(April 12, 2018)
Today, independent sponsors are a proven asset class in the middle market. Ten or twenty years ago, however, it was a different story.
“We’ve seen a big change in terms of what 2009 looked like for an independent sponsor and what 2018 looks like for an independent sponsor,” says Dan Lipson, Partner at Rotunda Capital Partners, an independent sponsor based in Washington, DC. “Back then, investment banks were hesitant to show us deals and lenders provided lower commitment levels than they did to the rest of the market. Everyone was just concerned that the capital we raised may be fleeting.”
Steve Raymond, Managing Director at New Jersey-based investment banking firm The DAK Group, agrees that times have changed. “Not long ago, independent sponsors were still operating on the edge of the private equity community. They were relatively few and far between, often fighting an uphill battle to convince target companies and capital providers of their inherent value. Now the number of independent sponsors has grown to become a unique tranche of the private equity community.”
A confluence of factors have transformed independent sponsors into highly sought-after investors in their own right. LPs have started to look for one-off deals as they have become frustrated with the high management fees associated with the traditional two and 20 investment model. In addition, family offices and institutional investors like university endowments increasingly have sophisticated teams and the correct organizational capability to evaluate investments on a deal-by-deal basis.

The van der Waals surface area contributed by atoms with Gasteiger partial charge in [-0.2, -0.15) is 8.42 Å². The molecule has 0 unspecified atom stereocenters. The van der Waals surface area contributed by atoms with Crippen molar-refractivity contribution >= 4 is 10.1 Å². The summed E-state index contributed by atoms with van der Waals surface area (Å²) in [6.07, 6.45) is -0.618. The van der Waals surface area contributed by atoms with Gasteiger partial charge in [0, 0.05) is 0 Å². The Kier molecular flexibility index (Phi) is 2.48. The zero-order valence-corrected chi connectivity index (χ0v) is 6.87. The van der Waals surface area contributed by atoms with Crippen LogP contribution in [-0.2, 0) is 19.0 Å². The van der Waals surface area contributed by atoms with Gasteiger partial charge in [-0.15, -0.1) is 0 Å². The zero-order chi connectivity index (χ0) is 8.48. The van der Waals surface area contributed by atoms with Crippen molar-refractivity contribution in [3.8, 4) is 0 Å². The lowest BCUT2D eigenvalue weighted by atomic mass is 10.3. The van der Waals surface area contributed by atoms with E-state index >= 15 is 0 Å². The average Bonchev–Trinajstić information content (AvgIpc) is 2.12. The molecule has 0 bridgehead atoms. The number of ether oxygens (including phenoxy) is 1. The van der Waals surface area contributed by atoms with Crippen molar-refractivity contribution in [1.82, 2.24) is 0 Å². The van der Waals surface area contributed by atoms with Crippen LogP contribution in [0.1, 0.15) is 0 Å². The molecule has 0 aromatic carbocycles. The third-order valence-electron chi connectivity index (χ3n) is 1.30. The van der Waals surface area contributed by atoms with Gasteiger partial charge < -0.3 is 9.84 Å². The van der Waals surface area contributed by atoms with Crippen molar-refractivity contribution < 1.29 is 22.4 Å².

Previously, many, if not most, independent sponsors were would-be PE investors looking to establish a track record before raising a fund. But now many independent sponsors come to the table with decades of industry and operational experience under their belts.
“The ever increasing regulations and oversight that funds are subject to — like the passage of Dodd-Frank and certain provisions of the new tax laws — and the amount of overhead that’s required to support that, have made the funded model less profitable,” says Bob Levine, the founder of Pennsylvania-based L2 Capital, an independent sponsor dating back to 1995. “There are people like me who have extensive fund experience who are choosing not to raise additional funds, but to stay open and continue to look for deals on an unregulated basis. Because it’s easier and from my perspective, more fun.”
Specific sector expertise is often a key differentiator when it comes to finding sponsors to back their deals. “I have friends who are raising capital on a deal by deal basis on terms that are substantially better than terms that a typical fund would receive — in large part because these folks have the operating expertise or sector expertise that gives investors confidence that they’ll perform and that they deserve a bigger slice of the pie on the back end,” says Levine.
This industry expertise also means that independent sponsors can confidently pursue deals that may not be a good fit for a traditional auction process. “From a banker’s perspective, independent sponsors are more likely to focus on interesting, unique deals suitable for direct investing than mega-buyout funds that are all going after the same large-scale, bid process-generated transactions,” says The DAK Group’s Raymond.